By Kristi E. Swartz – E&E News
Consumer watchdog group Georgia Watch has asked state utility regulators to reconsider their December decision to let Georgia Power Co. finish two half-built nuclear reactors that are behind schedule and billions of dollars over budget.
The five-member Georgia Public Service Commission signed off on new conditions that, among other things, chisel away at the amount that Georgia Power can earn from the reactors at Plant Vogtle. A number of those changes had not been vetted in hearings held just months before.
Georgia Power and a group of public power companies are building two reactors at Vogtle in southeastern Georgia. Vogtle and a similar project in South Carolina were using Westinghouse Electric Co. LLC as their main contractor, but skyrocketing costs caused the company to go bankrupt last March.
The electric companies in South Carolina decided their reactors at V.C. Summer were too much for customers to pay for. Georgia Power and Vogtle’s co-owners told the PSC last year they wanted to finish their reactors, arguing that they would provide emissions-free baseload generation on the power grid for several decades.
Vogtle’s new costs highlight the main challenge with nuclear. The reactors are expensive and hard to contain within their budget. Indeed, Vogtle’s price tag had been around $14 billion but has ballooned to $27 billion.
Outside incentives have lowered that figure. Chiefly, Westinghouse’s parent, Toshiba Corp., has paid $3.7 billion to underwrite part of the project. Georgia Power’s 45.7 percent share, with Toshiba’s payment, is at $10.5 billion.
Consumer advocates have voiced concerns about the project’s risks and profits the utility could book because of the delayed completion date. The PSC’s staff said that Vogtle is too costly to finish unless Georgia Power and parent Southern Co. absorbed several billion dollars in cost increases instead of passing it on to consumers.
For its part, Georgia Power defended the PSC’s decision as well as the company’s to finish the reactors.
“The commission’s 5-0 decision to finish Vogtle 3 and 4 followed months of review and evaluation of a unified recommendation presented to the Georgia PSC by the Vogtle co-owners,” Georgia Power spokesman Jeff Wilson said. “Our responsibility is to our customers first, and we remain focused on fulfilling our commitment to them to deliver a new energy source that will put downward pressure on rates for 60 to 80 years once the new units are on line.”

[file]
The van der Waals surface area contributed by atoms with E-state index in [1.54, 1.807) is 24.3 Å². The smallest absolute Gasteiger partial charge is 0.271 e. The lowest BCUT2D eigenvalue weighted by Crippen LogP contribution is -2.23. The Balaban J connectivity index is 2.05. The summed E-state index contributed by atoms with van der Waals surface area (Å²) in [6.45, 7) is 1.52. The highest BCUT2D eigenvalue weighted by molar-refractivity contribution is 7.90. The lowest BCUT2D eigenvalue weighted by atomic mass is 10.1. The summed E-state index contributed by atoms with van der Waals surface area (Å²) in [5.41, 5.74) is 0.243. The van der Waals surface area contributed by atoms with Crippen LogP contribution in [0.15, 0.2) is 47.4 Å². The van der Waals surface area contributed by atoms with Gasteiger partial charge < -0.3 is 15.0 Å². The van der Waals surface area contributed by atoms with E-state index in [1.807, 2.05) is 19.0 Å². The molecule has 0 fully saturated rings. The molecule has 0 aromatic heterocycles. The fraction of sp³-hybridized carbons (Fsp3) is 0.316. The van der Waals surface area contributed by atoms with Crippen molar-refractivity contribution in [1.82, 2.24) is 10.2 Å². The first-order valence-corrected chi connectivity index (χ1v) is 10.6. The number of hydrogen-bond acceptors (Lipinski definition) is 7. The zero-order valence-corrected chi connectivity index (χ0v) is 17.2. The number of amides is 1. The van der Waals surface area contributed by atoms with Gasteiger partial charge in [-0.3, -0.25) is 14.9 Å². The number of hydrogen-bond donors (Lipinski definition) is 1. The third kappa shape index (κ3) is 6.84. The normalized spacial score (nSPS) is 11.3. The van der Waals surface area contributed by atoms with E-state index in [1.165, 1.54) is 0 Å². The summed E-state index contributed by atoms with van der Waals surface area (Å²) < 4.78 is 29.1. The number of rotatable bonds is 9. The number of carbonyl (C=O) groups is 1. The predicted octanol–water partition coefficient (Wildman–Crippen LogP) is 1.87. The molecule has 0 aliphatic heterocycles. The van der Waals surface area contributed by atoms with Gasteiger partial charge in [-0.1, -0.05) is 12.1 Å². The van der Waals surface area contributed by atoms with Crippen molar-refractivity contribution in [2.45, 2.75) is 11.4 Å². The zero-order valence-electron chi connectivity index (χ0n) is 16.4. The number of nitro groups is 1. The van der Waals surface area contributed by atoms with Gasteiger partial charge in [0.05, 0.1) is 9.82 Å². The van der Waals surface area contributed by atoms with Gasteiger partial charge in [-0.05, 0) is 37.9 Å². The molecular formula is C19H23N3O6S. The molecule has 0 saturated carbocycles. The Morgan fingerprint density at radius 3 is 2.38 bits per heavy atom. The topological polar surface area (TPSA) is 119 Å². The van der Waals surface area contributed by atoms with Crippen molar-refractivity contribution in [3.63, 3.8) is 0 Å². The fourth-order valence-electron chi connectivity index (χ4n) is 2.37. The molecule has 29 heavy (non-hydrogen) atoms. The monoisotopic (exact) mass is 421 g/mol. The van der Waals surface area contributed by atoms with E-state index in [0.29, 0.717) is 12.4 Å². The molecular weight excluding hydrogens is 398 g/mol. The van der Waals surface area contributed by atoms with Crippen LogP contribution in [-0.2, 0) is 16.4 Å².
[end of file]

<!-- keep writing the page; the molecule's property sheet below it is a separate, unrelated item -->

Ratepayers on the hook
But when regulators approved new conditions for Vogtle in December, that included additional changes to the project’s economics. They did so without a complete analysis, which Georgia Watch now wants.
This includes the cost of adding a 5-megawatt solar project at Vogtle, how the new corporate tax savings should be applied to any cancellation costs and the impact of using Toshiba’s payments to credit customer bills instead of lowering project costs overall.
What’s more, the commission approved allowing Georgia Power to ask to recoup costs for Vogtle’s Unit 3 reactor once it starts producing electricity. A previous settlement said the utility needed to wait until Unit 4 started working as well.
While it is typical practice for utilities to ask to collect money for one unit at a major power plant once it starts producing electricity, the commission’s changes could be significant here.
Georgia Watch argued in its motion filed with the PSC late yesterday that the commission erred in putting Unit 3 into the rate base early, “without prior notice to the parties and without any evidence of the potential economic effect on ratepayers of such a change.”
In emails obtained earlier by E&E News, comments from PSC Utilities Director Tom Bond said that “decoupling” the reactors and allowing the company to collect that money after each one starts producing electricity “would have the effect of ratepayers paying more, not less.”
E&E News has asked Georgia Power to comment on Bond’s statements.
PSC Chairman Stan Wise said he’s not surprised that one of the stakeholders in the Vogtle hearings asked for regulators to rehear and reconsider their decision.
“Some of these intervenors have spent a great deal of time, energy and resources to raise these issues and want another bite of the apple, and holy cow, I don’t blame them,” he said in an interview.
Wise, who is stepping down on Feb. 20 after several terms as a regulator, said he thinks the commission took a leadership position with their decision.
“We’re not out of the woods,” he said. “I can’t tell you how pleased I was with my colleagues to show the level of detail and interest.”
The South Carolina utilities’ decision to walk away from their project sparked widespread political backlash that is playing out in a number of ways. Wise said he’s happy that is not happening in Georgia.
“You only have to look across the river and see the political and financial disaster that’s in South Carolina,” he said. “We’re not going to have that for a variety of reasons.”
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Source: E&E News